The adoption of the NEHAP, the signature of the cooperation agreement and the setting-up of cooperative structures at different levels of government are the first steps in that direction.
2. Develop and manage databases covering all aspects of environment and health.
The data are the basis of all government policy and depend, in these subject matters, on the three levels of government involved in the agreement.
3. Define priorities for research into the relationships between the environment and health.
It is essential that this research be coordinated at international and European level, in order to create the necessary synergies.
4. Develop a prevention policy for the relationships between the environment and health.
Prevention is one of the basic tools in the field of the relationships between the environment and health.
5. Communicate on the relationships between the environment and health.
In particular, it is necessary to find an effective way to bring the public’s concerns to the attention of the appropriate decision-making level.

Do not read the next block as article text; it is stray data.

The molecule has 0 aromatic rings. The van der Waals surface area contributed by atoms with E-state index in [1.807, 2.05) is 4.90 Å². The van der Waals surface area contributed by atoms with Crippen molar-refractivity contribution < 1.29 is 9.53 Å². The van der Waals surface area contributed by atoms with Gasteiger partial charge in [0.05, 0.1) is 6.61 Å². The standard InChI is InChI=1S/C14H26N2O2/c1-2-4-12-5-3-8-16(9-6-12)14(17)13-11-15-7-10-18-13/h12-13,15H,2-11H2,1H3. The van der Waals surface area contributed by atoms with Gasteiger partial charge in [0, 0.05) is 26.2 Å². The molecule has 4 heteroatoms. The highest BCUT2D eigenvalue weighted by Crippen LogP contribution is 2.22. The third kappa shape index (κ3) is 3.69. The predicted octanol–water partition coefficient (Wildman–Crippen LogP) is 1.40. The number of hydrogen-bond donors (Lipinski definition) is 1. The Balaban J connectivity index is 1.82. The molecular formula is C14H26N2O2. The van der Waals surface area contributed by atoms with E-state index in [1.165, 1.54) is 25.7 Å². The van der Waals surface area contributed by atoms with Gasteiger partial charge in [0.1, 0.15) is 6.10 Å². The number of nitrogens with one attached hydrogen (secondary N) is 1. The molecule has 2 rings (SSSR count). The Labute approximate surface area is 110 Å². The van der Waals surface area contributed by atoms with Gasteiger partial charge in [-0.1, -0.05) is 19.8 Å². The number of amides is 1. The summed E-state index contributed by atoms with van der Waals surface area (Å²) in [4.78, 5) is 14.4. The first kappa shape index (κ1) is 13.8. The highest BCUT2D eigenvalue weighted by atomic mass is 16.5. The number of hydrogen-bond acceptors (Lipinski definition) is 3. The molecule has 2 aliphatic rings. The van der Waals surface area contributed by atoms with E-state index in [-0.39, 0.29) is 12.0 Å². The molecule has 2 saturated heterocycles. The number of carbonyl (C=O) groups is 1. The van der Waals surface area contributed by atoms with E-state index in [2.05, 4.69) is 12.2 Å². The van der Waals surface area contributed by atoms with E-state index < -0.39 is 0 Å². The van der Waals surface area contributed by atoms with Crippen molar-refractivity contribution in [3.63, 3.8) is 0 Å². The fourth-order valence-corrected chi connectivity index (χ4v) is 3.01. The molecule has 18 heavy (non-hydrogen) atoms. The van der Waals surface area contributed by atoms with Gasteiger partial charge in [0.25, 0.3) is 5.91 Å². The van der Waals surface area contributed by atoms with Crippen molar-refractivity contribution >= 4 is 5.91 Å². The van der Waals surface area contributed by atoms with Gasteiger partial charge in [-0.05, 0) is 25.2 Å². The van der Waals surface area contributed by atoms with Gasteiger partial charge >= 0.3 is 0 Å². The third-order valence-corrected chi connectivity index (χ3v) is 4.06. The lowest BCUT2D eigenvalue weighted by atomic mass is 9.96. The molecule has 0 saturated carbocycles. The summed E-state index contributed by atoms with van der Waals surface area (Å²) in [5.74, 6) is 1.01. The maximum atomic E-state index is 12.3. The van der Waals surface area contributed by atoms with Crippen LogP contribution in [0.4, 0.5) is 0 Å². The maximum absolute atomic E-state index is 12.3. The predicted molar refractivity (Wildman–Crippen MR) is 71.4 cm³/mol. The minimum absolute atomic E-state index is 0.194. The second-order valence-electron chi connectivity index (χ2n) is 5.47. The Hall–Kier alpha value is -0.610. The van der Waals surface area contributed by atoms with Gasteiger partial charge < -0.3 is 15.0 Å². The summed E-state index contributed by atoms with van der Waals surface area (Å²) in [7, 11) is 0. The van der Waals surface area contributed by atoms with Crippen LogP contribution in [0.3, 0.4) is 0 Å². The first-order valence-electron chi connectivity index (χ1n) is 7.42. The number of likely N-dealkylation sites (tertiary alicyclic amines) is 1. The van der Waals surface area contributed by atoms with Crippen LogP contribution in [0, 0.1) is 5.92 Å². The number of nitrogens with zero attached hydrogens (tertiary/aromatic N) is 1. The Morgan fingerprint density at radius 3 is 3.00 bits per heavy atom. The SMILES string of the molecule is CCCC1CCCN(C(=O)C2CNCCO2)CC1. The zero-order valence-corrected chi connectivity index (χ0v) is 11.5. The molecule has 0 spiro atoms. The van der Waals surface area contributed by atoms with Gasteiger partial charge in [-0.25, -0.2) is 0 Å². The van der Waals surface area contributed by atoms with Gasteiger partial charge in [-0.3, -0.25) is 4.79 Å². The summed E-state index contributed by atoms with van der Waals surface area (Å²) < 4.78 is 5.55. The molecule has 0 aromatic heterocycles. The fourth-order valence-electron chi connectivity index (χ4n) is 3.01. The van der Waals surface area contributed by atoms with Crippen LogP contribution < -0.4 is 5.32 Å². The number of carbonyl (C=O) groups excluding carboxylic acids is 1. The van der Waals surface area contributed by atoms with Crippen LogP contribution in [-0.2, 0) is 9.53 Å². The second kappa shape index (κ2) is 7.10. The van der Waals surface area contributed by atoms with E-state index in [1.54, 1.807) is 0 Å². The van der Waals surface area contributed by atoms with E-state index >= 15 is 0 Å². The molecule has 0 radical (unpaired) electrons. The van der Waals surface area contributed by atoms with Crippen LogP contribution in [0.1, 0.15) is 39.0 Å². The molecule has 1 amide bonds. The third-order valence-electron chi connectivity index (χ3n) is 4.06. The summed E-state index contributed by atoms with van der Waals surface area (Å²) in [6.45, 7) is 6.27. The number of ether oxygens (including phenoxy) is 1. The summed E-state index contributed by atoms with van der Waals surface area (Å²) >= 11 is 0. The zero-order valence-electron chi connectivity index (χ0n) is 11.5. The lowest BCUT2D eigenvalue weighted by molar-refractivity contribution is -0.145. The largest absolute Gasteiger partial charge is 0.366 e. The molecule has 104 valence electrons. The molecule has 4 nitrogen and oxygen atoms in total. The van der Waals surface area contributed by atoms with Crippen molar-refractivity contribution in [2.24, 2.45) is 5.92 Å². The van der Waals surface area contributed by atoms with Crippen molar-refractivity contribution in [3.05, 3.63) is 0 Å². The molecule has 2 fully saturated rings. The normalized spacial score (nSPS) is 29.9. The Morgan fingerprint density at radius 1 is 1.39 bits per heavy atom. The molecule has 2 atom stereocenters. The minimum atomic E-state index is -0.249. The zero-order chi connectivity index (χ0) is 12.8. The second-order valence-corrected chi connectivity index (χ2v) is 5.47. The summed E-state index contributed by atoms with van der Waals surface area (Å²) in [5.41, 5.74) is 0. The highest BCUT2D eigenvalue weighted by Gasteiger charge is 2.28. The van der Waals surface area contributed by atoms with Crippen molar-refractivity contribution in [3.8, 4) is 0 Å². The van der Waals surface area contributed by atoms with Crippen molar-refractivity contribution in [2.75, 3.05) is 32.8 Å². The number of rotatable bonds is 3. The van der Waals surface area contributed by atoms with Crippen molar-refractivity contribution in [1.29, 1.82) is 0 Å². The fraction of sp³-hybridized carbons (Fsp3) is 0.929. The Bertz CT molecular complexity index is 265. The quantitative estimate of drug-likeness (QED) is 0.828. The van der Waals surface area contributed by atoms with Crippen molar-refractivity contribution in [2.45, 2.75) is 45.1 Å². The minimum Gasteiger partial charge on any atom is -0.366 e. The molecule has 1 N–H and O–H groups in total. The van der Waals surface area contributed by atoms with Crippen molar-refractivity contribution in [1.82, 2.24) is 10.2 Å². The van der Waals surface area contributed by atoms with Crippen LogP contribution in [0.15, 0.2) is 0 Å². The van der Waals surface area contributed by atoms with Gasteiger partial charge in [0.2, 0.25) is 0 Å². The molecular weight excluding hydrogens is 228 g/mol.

6. Support the development of specific courses and training on the relationships between the environment and health.
Among other things, the challenge is to integrate the environmental dimension into the training of health professionals.
7. Raise awareness and educate people about the relationships between the environment and health.
The goal is ultimately to get citizens – especially young people - to change their everyday habits (for example, with regard to transport, domestic lifestyles, etc.).

By way of example, here are some measures that have already been introduced using this NEHAP logic:

· the joint funding of a study on environmental health indicators applicable to the whole of Belgium. More information: NEHAP (WEB)

· the introduction, in Flanders, of a large-scale campaign of measures aimed at evaluating the contamination of the population. More information: milieu en gezondheid (WEB) and milieugezondheidszorg (NL) (WEB)

· the setting-up by Wallonia of an environmental health platform responsible for studying specific problems. More information: Institut scientifique de service public (FR/NL) (WEB)

· the setting-up by the Brussels-Capital Region of the Regional Indoor Pollution Intervention Unit (CRIPI), focusing on forms of pollution in the home that can lead to health problems. More information: Bruxelles Environnement - IBGE (FR/NL) (WEB)